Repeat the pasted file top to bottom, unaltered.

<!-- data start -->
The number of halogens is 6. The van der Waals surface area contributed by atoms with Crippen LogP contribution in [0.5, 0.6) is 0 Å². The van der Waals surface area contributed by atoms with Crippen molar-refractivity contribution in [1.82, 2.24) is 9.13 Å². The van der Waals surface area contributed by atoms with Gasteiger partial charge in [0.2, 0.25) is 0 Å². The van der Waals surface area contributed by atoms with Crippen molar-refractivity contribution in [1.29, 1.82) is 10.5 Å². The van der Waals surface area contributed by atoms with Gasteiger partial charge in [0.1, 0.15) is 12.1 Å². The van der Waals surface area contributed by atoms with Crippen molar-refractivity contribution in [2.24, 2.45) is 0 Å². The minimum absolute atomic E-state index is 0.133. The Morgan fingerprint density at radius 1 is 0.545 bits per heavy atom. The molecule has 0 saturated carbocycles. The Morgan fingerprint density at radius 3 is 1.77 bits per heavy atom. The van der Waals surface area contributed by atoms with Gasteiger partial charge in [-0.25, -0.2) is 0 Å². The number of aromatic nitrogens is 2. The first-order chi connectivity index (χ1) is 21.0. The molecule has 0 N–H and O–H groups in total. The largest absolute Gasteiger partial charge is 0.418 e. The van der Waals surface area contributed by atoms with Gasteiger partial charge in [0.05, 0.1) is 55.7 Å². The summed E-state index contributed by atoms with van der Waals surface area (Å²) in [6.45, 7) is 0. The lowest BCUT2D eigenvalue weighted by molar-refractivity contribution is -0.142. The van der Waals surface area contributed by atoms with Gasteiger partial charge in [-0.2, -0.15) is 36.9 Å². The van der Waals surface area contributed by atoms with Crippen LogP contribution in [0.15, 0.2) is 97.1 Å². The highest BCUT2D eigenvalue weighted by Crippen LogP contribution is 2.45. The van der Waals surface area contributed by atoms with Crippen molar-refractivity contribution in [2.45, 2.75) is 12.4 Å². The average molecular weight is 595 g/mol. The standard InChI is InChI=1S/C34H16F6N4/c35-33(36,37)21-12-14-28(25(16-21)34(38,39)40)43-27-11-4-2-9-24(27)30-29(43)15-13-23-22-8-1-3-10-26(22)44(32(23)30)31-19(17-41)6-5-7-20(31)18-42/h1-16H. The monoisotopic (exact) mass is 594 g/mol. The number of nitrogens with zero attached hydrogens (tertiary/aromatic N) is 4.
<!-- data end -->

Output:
The number of halogens is 6. The van der Waals surface area contributed by atoms with Crippen LogP contribution in [0.5, 0.6) is 0 Å². The van der Waals surface area contributed by atoms with Crippen molar-refractivity contribution in [1.82, 2.24) is 9.13 Å². The van der Waals surface area contributed by atoms with Gasteiger partial charge in [0.2, 0.25) is 0 Å². The van der Waals surface area contributed by atoms with Crippen molar-refractivity contribution in [1.29, 1.82) is 10.5 Å². The van der Waals surface area contributed by atoms with Gasteiger partial charge in [0.1, 0.15) is 12.1 Å². The van der Waals surface area contributed by atoms with Crippen molar-refractivity contribution in [2.24, 2.45) is 0 Å². The minimum absolute atomic E-state index is 0.133. The Morgan fingerprint density at radius 1 is 0.545 bits per heavy atom. The molecule has 0 saturated carbocycles. The Morgan fingerprint density at radius 3 is 1.77 bits per heavy atom. The van der Waals surface area contributed by atoms with Gasteiger partial charge in [-0.25, -0.2) is 0 Å². The number of aromatic nitrogens is 2. The first-order chi connectivity index (χ1) is 21.0. The molecule has 0 N–H and O–H groups in total. The largest absolute Gasteiger partial charge is 0.418 e. The van der Waals surface area contributed by atoms with Gasteiger partial charge in [0.05, 0.1) is 55.7 Å². The summed E-state index contributed by atoms with van der Waals surface area (Å²) in [6.45, 7) is 0. The lowest BCUT2D eigenvalue weighted by molar-refractivity contribution is -0.142. The van der Waals surface area contributed by atoms with Gasteiger partial charge in [-0.2, -0.15) is 36.9 Å². The van der Waals surface area contributed by atoms with Crippen LogP contribution in [0.15, 0.2) is 97.1 Å². The highest BCUT2D eigenvalue weighted by Crippen LogP contribution is 2.45. The van der Waals surface area contributed by atoms with Crippen molar-refractivity contribution in [2.45, 2.75) is 12.4 Å². The average molecular weight is 595 g/mol. The standard InChI is InChI=1S/C34H16F6N4/c35-33(36,37)21-12-14-28(25(16-21)34(38,39)40)43-27-11-4-2-9-24(27)30-29(43)15-13-23-22-8-1-3-10-26(22)44(32(23)30)31-19(17-41)6-5-7-20(31)18-42/h1-16H. The monoisotopic (exact) mass is 594 g/mol. The number of nitrogens with zero attached hydrogens (tertiary/aromatic N) is 4.